# 2021-22

**Organisers:** Jo Evans, Marie-Therese Wolfram, Jose Rodrigo, Charlie Elliott

**Time & place:** B3.02 Tuesdays 12-1 (term 1&2) and Thursdays (term 3) in week 2,4,6, 8 and 10

The PDEA seminar will be held in a hybrid format this year - speakers either come in person or join us via MS teams. You can do the same - come in person or watch it on teams ;-)

**Abstract: **The starting point for this talk is the classical gravitational Euler-Pousson system describing isolated stars. After giving a brief review of what is mathematically known, I will focus on the question of stellar collapse and the intricately related scaling invariances of the system. I will the present recent works on the existence of self-similar imploding stars, obtained jointly with Yan Guo, Juhi Jang, and Matthew Schrecker.

**Abstract:** The Vlasov-Poisson system is a PDE of kinetic type widely used in plasma physics. The precise structure of the model differs according to whether it describes the electrons or positively charged ions in the plasma, with the classical version of the system modelling the electrons. The Vlasov-Poisson system with massless electrons (VPME) describes instead the evolution of ions in a dilute plasma, interacting with thermalized electrons.

Compared to the electron case, the VPME system includes an additional exponential nonlinearity in the equation for the electrostatic potential, which creates several mathematical difficulties. In particular, while for the electron model the well-posedness theory in 3 dimensions is well established, the theory for ion models has been investigated more recently.

I will present results showing the global-in-time existence and uniqueness of classical solutions for the VPME system in 3 dimensions, generalising the known theory for the electron model to the ion case. This is based on joint work with Mikaela Iacobelli.

**Abstract:**3D printing is an umbrella term for a set of technologies that manufacture highly intricate and complex designs not feasible with traditional die-casting or injection molding methods. But despite their popularization in recent years, several limitations prevent further integration of 3D printing into existing production lines. One recurring issue relates to overhangs, which are regions of the constructed object that when placed in a certain orientation extend outwards without any underlying support. Some of these overhangs can deform under their own weight and, if not supported from below, present a risk in damaging the printed object.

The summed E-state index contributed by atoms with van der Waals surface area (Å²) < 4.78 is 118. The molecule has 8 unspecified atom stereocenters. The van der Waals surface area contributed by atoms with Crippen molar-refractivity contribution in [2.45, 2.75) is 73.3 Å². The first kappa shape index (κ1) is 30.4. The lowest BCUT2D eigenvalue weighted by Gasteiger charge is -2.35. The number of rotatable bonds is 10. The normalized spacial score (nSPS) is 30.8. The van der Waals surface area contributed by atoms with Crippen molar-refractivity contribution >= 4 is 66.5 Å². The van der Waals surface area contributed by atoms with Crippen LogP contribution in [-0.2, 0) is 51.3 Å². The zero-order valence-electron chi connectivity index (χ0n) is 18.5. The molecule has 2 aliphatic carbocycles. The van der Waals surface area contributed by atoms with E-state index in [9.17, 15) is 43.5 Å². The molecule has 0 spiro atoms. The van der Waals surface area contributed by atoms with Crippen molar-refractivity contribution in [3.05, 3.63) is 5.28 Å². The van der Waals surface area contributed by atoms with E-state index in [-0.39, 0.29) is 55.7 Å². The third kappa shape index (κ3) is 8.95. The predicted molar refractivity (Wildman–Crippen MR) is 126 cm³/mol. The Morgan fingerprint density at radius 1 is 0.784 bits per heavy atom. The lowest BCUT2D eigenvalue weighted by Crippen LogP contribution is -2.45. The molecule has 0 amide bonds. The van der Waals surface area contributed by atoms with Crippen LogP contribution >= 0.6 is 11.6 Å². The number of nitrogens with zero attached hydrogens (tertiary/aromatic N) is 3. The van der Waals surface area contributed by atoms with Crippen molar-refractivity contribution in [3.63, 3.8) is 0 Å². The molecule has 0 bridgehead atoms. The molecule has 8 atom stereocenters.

**Abstract:** In this talk, I will survey recent work, partly joint with Gui-Qiang Chen, on the finite energy method for the isentropic Euler equations using the theory of compensated compactness. Developing this method has allowed us to prove the existence of global-in-time admissible solutions to the isentropic Euler equations under certain symmetry assumptions (e.g. spherical symmetry). The low regularity, finite energy framework means that our solutions continue (as weak solutions) even after shock formation or implosion phenomena. The methods used extend to a variety of other settings, such as the convergence of the vanishing viscosity limit from the Navier-Stokes equations (under symmetry) or to the Euler-Poisson equations for self-gravitating fluids.

**Abstract: **In this talk, we are interested in the problem of rigorously deriving hydrodynamic equations from the Boltzmann equation for inelastic hard spheres with small inelasticity. One of the main difficulty is to identify the relation between the restitution coefficient (which quantifies the energy loss at the microscopic level) and the Knudsen number that allows us to capture nontrivial hydrodynamic behavior. In this (nearly elastic) regime, we prove a result of convergence of the inelastic Boltzmann equation toward some hydrodynamic system which is an incompressible Navier-Stokes-Fourier system with self-consistent forcing terms. This is a joint work with Ricardo Alonso and Bertrand Lods.

**Abstract:** The Landau-Lifshitz-Gilbert equation (LLG) is a continuum model describing the dynamics for the spin in ferromagnetic materials. The main objective of this talk is to present an overview of the construction and study of the dynamical behaviour of self-similar solutions for this model in the one-dimensional case. We will consider both self-similar shrinker and expander solutions.

**Abstract: **Quasi-variational inequalities (QVIs) can be thought of as generalisations of variational inequalities where the constraint set in which the solution is sought depends on the unknown solution itself. In this talk, I'll discuss various aspects of elliptic quasi-variational inequalities of obstacle type including existence results, sensitivity analysis of the source-to-solution map as well as optimal control problems with QVI constraints and associated stationarity systems. The talk will be based on recent joint work with Michael Hintermüller (Berlin) and Carlos N. Rautenberg (Virginia).